The European Banking Authority (EBA) recently published its annual update on EU banks’ funding plans, which helps EU supervisors assess the sustainability of banks’ main sources of funding. The results of the funding plans assessment show the impact the pandemic had on EU banks’ funding composition. The plans point to a gradual ‘normalisation’ of banks’ sources of funding over the next three years. This implies in particular a partial replacement of central bank funding with market-based funding.
160 banks submitted their funding plans for a forecast period of three years (2021 to 2023). Banks’ total assets increased by 8% in 2020, mainly driven by a surge in cash balances at central banks because of central bank support measures introduced in response to the pandemic. While loan growth was sluggish in 2020, banks expect loans to non-financial corporates (NFCs) and to households to grow by 4% per year over the forecast period 2021 – 2023.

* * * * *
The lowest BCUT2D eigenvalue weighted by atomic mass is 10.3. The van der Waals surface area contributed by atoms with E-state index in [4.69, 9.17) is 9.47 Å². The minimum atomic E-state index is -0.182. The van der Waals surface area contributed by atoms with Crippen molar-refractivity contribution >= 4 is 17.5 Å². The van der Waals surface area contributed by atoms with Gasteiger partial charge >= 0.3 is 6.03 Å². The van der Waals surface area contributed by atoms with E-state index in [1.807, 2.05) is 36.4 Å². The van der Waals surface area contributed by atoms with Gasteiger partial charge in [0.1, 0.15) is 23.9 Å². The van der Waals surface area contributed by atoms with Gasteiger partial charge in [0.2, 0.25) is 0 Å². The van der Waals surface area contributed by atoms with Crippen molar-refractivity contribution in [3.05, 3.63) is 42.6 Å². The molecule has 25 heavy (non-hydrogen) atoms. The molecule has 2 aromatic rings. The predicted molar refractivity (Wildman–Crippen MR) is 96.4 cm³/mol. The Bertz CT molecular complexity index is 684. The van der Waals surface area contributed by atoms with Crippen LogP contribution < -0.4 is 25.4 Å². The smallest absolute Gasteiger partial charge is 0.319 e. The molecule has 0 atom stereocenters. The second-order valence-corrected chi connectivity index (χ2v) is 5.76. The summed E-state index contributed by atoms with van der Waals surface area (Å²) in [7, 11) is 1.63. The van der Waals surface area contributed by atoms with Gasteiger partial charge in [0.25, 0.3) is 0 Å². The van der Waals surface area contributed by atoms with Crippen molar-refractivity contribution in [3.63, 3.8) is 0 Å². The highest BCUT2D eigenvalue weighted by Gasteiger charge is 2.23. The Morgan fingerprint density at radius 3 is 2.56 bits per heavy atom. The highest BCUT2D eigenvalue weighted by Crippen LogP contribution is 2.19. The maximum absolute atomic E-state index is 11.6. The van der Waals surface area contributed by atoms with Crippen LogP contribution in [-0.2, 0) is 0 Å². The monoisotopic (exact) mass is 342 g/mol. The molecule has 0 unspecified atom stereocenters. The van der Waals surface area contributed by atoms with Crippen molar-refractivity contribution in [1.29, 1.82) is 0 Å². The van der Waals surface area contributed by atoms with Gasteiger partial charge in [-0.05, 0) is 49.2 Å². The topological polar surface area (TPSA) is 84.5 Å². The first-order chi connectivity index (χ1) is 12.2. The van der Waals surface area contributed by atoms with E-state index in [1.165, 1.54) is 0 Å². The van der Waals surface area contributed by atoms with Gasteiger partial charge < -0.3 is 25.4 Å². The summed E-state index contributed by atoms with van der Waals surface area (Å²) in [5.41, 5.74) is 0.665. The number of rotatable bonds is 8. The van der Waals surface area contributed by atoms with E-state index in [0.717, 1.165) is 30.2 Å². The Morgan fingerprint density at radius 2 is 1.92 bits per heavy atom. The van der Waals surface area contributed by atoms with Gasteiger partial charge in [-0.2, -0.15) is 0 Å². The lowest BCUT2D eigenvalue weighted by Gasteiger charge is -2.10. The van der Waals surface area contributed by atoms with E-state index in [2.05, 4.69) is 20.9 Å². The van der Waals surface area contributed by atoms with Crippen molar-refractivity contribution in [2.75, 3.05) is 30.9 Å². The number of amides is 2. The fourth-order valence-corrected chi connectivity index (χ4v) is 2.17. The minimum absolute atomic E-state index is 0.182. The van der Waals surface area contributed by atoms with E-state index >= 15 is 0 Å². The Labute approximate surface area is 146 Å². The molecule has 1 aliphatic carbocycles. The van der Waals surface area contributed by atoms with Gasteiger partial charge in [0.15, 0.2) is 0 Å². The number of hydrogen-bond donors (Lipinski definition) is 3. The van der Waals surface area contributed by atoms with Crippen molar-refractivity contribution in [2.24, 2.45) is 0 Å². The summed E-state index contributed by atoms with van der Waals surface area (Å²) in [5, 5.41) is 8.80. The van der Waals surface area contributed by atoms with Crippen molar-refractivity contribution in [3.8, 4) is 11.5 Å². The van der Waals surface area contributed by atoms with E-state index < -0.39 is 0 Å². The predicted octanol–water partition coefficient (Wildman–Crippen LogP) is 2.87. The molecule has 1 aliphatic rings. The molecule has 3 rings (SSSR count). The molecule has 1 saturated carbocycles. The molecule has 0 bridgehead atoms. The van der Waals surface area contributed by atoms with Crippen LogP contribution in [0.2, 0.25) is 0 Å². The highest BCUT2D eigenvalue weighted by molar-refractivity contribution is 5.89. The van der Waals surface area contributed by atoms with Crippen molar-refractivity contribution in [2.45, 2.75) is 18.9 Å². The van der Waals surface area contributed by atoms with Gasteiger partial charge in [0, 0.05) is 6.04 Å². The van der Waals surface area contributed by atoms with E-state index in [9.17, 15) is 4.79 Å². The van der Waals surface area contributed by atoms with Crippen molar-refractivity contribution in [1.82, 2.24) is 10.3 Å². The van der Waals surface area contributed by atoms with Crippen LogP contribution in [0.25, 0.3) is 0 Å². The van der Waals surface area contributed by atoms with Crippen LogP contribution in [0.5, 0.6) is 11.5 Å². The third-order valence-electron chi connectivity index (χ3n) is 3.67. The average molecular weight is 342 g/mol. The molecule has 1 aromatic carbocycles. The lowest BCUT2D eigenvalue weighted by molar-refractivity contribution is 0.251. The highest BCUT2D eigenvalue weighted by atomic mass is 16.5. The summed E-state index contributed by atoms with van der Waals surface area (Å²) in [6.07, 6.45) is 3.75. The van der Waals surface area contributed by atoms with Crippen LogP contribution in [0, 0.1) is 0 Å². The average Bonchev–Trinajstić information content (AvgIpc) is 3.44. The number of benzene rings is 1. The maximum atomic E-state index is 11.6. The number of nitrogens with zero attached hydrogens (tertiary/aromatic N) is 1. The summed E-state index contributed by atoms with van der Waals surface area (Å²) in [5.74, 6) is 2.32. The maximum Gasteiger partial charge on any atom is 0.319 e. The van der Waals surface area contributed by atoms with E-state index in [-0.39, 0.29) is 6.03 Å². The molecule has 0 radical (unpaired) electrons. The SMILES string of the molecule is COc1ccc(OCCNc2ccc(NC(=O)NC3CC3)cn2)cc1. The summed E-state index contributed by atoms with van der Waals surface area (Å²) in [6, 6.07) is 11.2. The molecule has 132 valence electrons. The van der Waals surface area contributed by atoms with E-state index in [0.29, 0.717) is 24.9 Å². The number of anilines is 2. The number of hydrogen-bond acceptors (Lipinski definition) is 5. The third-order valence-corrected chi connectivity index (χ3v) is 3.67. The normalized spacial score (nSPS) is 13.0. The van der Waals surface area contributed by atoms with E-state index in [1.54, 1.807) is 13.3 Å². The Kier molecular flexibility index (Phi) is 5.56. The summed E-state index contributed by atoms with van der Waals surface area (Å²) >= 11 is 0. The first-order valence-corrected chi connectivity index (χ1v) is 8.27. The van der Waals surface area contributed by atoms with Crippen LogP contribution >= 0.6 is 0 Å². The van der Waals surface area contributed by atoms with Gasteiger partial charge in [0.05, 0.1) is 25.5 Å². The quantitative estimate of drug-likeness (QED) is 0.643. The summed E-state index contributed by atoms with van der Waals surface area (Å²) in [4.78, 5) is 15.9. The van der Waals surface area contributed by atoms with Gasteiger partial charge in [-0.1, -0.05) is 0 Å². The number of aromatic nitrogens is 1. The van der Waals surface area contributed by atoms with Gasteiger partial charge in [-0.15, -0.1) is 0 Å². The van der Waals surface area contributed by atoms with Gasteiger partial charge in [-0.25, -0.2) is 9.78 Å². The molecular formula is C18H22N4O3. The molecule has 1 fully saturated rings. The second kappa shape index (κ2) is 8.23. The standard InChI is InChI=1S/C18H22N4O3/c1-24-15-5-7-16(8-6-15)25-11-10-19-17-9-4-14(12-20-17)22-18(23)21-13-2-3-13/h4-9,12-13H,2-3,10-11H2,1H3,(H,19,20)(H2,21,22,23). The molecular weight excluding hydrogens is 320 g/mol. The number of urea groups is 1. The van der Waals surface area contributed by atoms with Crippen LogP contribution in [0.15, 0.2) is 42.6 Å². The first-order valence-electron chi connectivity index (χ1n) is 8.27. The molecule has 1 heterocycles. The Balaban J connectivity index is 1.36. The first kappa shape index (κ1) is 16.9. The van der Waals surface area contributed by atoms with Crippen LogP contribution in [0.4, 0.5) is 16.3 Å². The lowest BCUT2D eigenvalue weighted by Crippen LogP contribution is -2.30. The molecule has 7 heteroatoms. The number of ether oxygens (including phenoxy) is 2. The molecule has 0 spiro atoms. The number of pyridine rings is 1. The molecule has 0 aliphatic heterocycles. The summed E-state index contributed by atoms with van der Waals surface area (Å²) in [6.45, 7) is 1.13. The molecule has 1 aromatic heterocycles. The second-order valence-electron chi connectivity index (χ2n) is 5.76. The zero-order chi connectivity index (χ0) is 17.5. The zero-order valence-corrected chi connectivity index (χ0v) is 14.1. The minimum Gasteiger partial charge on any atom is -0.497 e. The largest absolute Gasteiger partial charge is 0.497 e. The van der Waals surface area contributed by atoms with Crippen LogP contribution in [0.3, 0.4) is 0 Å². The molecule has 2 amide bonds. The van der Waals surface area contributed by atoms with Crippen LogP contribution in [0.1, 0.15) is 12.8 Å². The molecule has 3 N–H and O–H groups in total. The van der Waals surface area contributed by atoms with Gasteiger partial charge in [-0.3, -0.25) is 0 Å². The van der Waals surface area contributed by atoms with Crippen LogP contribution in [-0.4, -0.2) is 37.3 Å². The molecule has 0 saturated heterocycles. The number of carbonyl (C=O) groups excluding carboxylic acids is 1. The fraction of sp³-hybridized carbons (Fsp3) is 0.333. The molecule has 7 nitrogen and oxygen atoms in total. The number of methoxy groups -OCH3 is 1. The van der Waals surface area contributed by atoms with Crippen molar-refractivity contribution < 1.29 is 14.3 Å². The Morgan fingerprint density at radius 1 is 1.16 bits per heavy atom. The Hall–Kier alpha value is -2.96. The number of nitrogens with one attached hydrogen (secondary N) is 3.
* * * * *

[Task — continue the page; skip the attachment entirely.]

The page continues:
In 2020, client deposits surged and by the end of the year represented 73% of banks’ total funding sources. Banks’ reliance on public sector sources of funding (such as the ECB’s TLTRO programme) increased significantly, and as of December 2020 contributed almost 7% to banks’ total funding. While deposits will continue to be the main source of funding, banks plan to focus on issuing more debt instruments (mostly unsecured instruments) in the coming years, to make up for an expected decline in central bank funding but equally to comply with MREL requirements.
Data also shows that the spread between interest rates for client deposits and for loans to clients declined in 2020 and is expected to decline further in 2021. Despite the market turbulence in the first half of 2020, banks reported a decline in their market-based funding costs in 2020. In 2021, most banks expect funding conditions to remain very benign and costs to decline even further.